Milo must defend his Air Force
reserve commission against charg-
es that he is a "security risk."
The Air Force'scharge is not lev-
eled against Milo's own thoughts
and actions, but those of his fa-
ther and sister. This seems to be
stretching the point of "Thy Bro-
ther's Keeper" just a bit too far.
A man should be judged by his
own performance. The value of
the individual is one of the basic

tific method in general, with psychol-
ogy and sociology, and with current
theories of supervision and manage-
ment in industry. Sixteen weeks. $18.00.
Instructor: Dr. Gerald M. Mahoney.
Next meeting of the class will be held
Monday evening, Oct. 5; at 7:30 in
Room 69 of the School of . Business
Administration.
The Madrigal Singers. Those electing
this course will comprise a choral group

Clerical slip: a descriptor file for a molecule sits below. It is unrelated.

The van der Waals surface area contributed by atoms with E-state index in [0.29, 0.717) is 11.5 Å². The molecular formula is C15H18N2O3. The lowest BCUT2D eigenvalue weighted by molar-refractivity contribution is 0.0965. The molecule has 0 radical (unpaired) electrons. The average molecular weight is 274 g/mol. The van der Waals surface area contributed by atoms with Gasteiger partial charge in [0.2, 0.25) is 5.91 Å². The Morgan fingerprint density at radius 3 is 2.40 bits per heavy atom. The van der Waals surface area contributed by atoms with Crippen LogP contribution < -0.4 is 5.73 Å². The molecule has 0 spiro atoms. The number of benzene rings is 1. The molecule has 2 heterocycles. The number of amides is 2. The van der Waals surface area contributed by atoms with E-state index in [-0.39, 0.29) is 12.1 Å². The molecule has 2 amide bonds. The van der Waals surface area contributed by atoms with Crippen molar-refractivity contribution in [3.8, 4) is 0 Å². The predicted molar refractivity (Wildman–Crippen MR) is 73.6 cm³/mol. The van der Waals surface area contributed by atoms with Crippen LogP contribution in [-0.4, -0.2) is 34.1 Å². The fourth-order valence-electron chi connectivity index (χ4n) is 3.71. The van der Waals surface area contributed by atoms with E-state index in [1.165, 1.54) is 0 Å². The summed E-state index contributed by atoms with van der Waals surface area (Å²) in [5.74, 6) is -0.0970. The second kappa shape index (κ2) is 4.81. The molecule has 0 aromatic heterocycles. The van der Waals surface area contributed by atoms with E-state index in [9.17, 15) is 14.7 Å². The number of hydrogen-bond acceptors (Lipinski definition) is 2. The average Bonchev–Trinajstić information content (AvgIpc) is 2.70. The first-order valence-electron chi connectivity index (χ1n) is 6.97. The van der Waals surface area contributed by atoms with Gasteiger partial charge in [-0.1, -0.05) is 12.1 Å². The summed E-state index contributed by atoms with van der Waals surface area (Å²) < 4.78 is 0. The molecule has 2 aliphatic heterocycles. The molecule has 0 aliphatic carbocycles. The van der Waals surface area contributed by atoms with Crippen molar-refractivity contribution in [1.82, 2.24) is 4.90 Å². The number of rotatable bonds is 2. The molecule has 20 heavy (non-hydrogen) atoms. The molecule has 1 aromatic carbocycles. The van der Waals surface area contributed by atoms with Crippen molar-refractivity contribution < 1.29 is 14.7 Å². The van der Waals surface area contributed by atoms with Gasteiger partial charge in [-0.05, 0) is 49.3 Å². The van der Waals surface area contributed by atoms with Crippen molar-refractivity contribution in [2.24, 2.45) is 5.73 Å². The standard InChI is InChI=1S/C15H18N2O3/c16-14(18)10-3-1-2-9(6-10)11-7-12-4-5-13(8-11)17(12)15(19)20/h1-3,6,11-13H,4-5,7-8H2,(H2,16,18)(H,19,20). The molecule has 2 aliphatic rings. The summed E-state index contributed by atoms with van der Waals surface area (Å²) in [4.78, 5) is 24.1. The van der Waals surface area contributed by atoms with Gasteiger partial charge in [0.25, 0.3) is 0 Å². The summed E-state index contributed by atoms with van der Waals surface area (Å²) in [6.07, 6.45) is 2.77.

whose primary purpose is the singing of
small choral works, with special em-
phasis onrthe madrigals of various
periods. No specialized musical back-
ground is required. The enjoyment and
experience received from singing in a
group such as this is unlimited. Six-
teen weeks. $18.00. Instructor: Alfred
R. Neumann, Student Assistant in
Music. Next meeting of the class will
be held Monday evening, Oct. 5, at
7 p.m. in Auditorium D of Angell Hall.
Understanding our Natural Resources
-Forests, Rocks, and Waters. A look
at the relationship between the plain
garden variety of citizen and the nat
ural environment by which he sur-1
vives. Interesting consideration ,of lo-
cations, quantities, characteristics,
ownerships, management, and chances
for steady flow of things that grow
on the earth, that make up its crust,
and that keep it beautiful, fresh, and
airy. Eight weeks. $8.00. Instructor:
Shirley W. Allen, Professor Emeritus
of Forestry. The first meeting of the
class will be held Monday evening, Oct.
5, at 7:30, in Room 170 of the School.
of Business Administration. Registra-
tion will take place during the half